There’s a recent phenomena I’ve been seeing on, which is relatively new — I don’t remember it 8 years ago or in ’96 when I originally signed on to match – is what I’ll call the “George Clooney Ideal” — women basically describing a George Clooney type down to the type a blazer he would wear — “you must command a room when you walk into it” “have clothes that would not be out of place in Esquire” “over 6 feet” with all his hair (of course), make 6 figures (of course)…quite frankly, I don’t see a lot of guys like this in real life and I can’t imagine there’s many signing up for match at $25/month…. Look, I’m not looking for Angelina Jolie (“she lights up a room when she walks in, turning heads”)…I just want someone pretty enough I’m attracted to them, nice / interesting enough and warm enough….

    1. 17.1
      Evan Marc Katz

      No, David. That’s YOUR insecurity speaking. There’s nothing wrong with describing your ideal partner online. Everyone realizes that these are not literal checklists, except, apparently, you. I wouldn’t be bothered by these women or intimidated by these women. I would write a kick-ass profile that’s funny and unique, compose a short, confident, witty first email specifically tailor to each woman, and watch as these women give you a chance, despite the fact that you’re not George Clooney.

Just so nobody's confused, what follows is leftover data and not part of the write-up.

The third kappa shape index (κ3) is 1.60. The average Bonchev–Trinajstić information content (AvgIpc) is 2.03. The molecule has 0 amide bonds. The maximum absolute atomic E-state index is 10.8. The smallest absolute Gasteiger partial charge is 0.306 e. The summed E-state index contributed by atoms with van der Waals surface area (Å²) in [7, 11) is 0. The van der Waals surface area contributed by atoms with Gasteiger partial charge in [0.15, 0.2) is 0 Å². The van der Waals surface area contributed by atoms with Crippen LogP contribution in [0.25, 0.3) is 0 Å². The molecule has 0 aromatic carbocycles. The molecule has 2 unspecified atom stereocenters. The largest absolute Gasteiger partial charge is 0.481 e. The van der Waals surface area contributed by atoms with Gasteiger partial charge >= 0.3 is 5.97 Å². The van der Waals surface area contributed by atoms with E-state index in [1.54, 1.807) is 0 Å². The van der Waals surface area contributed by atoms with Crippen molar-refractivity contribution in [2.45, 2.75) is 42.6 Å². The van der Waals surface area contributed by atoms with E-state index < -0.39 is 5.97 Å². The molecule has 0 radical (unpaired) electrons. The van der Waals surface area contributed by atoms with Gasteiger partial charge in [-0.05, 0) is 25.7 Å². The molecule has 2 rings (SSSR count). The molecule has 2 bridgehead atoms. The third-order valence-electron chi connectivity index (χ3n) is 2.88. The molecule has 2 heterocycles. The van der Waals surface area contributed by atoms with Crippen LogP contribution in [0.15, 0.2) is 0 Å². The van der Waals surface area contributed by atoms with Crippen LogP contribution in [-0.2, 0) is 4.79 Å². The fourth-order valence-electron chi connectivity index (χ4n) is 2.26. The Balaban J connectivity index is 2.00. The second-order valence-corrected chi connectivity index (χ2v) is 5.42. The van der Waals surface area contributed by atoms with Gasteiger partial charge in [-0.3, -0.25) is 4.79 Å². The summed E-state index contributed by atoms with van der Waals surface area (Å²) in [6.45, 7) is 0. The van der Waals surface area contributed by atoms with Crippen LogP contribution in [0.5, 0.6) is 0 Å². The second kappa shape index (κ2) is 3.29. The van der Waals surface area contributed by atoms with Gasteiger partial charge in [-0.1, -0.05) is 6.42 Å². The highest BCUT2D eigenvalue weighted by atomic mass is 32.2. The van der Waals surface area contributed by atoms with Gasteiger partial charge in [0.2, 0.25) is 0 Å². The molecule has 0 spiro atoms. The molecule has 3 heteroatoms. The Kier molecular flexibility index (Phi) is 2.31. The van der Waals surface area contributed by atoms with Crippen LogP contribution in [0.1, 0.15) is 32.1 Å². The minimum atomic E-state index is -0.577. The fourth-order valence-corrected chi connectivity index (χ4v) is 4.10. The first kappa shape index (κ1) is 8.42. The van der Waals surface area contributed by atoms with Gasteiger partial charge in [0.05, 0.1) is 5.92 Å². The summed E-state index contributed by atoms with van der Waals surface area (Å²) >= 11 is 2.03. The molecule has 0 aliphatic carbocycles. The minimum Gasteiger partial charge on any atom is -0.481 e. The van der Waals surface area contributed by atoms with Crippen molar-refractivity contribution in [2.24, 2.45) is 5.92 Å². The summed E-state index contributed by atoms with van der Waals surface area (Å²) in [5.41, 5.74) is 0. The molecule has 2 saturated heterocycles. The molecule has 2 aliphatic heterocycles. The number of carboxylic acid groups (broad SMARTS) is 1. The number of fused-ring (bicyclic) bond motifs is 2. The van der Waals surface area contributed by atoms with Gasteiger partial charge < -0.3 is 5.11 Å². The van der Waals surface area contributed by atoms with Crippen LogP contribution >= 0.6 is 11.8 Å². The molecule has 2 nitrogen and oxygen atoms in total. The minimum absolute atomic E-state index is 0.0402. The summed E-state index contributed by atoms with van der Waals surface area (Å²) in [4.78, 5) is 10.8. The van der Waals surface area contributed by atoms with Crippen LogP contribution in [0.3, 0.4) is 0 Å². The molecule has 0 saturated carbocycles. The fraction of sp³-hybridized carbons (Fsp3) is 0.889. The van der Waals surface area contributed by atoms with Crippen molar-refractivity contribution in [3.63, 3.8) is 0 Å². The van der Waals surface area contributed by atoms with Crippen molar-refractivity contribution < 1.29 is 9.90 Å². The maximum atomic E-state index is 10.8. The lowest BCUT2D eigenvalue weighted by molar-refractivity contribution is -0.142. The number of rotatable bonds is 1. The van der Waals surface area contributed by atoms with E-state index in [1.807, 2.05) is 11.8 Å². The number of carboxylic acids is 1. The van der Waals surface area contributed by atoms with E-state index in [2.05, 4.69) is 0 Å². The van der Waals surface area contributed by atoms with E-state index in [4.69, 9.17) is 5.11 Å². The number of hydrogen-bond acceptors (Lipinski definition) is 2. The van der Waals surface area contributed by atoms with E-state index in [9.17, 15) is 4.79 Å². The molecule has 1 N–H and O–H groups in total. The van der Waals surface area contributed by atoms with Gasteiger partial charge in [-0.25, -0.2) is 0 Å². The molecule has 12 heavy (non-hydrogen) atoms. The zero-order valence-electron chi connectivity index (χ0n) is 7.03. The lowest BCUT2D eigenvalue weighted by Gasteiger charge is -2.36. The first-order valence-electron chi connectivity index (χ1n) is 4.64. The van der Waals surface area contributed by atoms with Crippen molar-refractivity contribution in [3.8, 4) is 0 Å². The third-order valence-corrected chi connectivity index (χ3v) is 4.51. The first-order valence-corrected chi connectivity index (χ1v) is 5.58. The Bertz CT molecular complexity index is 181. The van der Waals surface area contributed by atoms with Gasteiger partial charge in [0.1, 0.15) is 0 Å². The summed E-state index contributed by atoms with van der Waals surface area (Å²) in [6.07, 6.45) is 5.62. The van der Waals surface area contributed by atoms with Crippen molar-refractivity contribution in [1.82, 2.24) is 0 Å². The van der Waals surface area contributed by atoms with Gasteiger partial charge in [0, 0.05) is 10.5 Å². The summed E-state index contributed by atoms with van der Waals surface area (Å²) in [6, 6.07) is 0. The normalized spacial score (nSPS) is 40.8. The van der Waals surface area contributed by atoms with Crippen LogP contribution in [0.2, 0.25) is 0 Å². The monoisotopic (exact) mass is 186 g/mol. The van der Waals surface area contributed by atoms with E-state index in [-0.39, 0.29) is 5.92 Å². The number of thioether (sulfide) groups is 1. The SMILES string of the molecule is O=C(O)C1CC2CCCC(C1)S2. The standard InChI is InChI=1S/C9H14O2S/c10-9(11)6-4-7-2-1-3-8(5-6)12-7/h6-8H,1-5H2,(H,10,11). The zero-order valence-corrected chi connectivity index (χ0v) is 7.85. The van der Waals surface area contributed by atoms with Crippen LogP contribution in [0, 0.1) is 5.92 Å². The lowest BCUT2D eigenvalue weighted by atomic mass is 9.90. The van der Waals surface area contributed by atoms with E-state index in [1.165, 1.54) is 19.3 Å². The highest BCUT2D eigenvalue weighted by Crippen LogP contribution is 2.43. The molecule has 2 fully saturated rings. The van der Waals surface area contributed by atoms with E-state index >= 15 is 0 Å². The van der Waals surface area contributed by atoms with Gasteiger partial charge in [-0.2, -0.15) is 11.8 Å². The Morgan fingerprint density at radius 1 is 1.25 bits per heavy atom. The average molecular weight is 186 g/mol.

18. 18

    I think it’s extremely important not to do things just because you want to “fit in.” It concerns me how many people choose to get married and have children because they think that’s “the American dream” or because “everyone else is doing it.” Do we need to make compromises when it comes to sustaining long term, committed relationships? No doubt. But what’s the motivation behind those compromises? That’s what I’m often asking myself and others. If you realize the person you’re with is an excellent partner worth making some changes in your life for, then go for it. Make those changes. Don’t be rigid. But if you’re compromising because you’re afraid of being alone, or standing out at your high school reunion, or whatever – for god’s sake, don’t go there. Especially if you haven’t brought children into the world yet. Too many kids are suffering right now, as I type this, because their parents wanted to fill a void in themselves and didn’t think about what that might mean 5 or 10 years down the road.

  19. 19
    Still Looking

    EMK – Every time you speak of your wife you do so with such adoration.   She is truly fortunate to have found a frog like you!

  20. 20

    ah much better — that’s the kind and measured EMK I look forward to reading… The “apparently” part is / was an unnecessary dig at a loyal fan and reader working on himself…